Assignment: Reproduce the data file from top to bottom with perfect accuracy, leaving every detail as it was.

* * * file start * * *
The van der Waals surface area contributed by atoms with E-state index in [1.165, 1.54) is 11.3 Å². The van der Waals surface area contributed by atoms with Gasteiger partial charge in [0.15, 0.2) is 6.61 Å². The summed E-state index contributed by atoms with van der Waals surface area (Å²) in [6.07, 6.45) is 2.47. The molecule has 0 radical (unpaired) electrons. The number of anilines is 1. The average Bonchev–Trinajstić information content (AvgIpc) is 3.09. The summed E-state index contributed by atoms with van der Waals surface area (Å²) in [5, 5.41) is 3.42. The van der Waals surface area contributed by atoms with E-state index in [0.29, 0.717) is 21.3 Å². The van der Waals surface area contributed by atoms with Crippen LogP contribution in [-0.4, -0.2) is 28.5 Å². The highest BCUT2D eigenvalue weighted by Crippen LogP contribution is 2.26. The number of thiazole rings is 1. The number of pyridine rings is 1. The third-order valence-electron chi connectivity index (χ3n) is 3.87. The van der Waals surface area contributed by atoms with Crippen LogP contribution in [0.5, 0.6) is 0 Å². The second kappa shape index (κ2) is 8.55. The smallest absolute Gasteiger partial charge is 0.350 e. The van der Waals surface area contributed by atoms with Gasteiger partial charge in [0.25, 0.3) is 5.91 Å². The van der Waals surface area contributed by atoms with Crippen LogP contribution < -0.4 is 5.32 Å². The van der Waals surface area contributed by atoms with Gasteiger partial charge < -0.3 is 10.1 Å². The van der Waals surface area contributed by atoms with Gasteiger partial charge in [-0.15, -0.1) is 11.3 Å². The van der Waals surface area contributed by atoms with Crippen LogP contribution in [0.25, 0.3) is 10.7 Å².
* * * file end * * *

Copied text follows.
The van der Waals surface area contributed by atoms with E-state index in [1.165, 1.54) is 11.3 Å². The van der Waals surface area contributed by atoms with Gasteiger partial charge in [0.15, 0.2) is 6.61 Å². The summed E-state index contributed by atoms with van der Waals surface area (Å²) in [6.07, 6.45) is 2.47. The molecule has 0 radical (unpaired) electrons. The number of anilines is 1. The average Bonchev–Trinajstić information content (AvgIpc) is 3.09. The summed E-state index contributed by atoms with van der Waals surface area (Å²) in [5, 5.41) is 3.42. The van der Waals surface area contributed by atoms with E-state index in [0.29, 0.717) is 21.3 Å². The van der Waals surface area contributed by atoms with Crippen LogP contribution in [-0.4, -0.2) is 28.5 Å². The highest BCUT2D eigenvalue weighted by Crippen LogP contribution is 2.26. The number of thiazole rings is 1. The number of pyridine rings is 1. The third-order valence-electron chi connectivity index (χ3n) is 3.87. The van der Waals surface area contributed by atoms with Crippen LogP contribution in [0.5, 0.6) is 0 Å². The second kappa shape index (κ2) is 8.55. The smallest absolute Gasteiger partial charge is 0.350 e. The van der Waals surface area contributed by atoms with Gasteiger partial charge in [0.25, 0.3) is 5.91 Å². The van der Waals surface area contributed by atoms with Crippen LogP contribution < -0.4 is 5.32 Å². The van der Waals surface area contributed by atoms with Gasteiger partial charge < -0.3 is 10.1 Å². The van der Waals surface area contributed by atoms with Gasteiger partial charge in [-0.15, -0.1) is 11.3 Å². The van der Waals surface area contributed by atoms with Crippen LogP contribution in [0.25, 0.3) is 10.7 Å².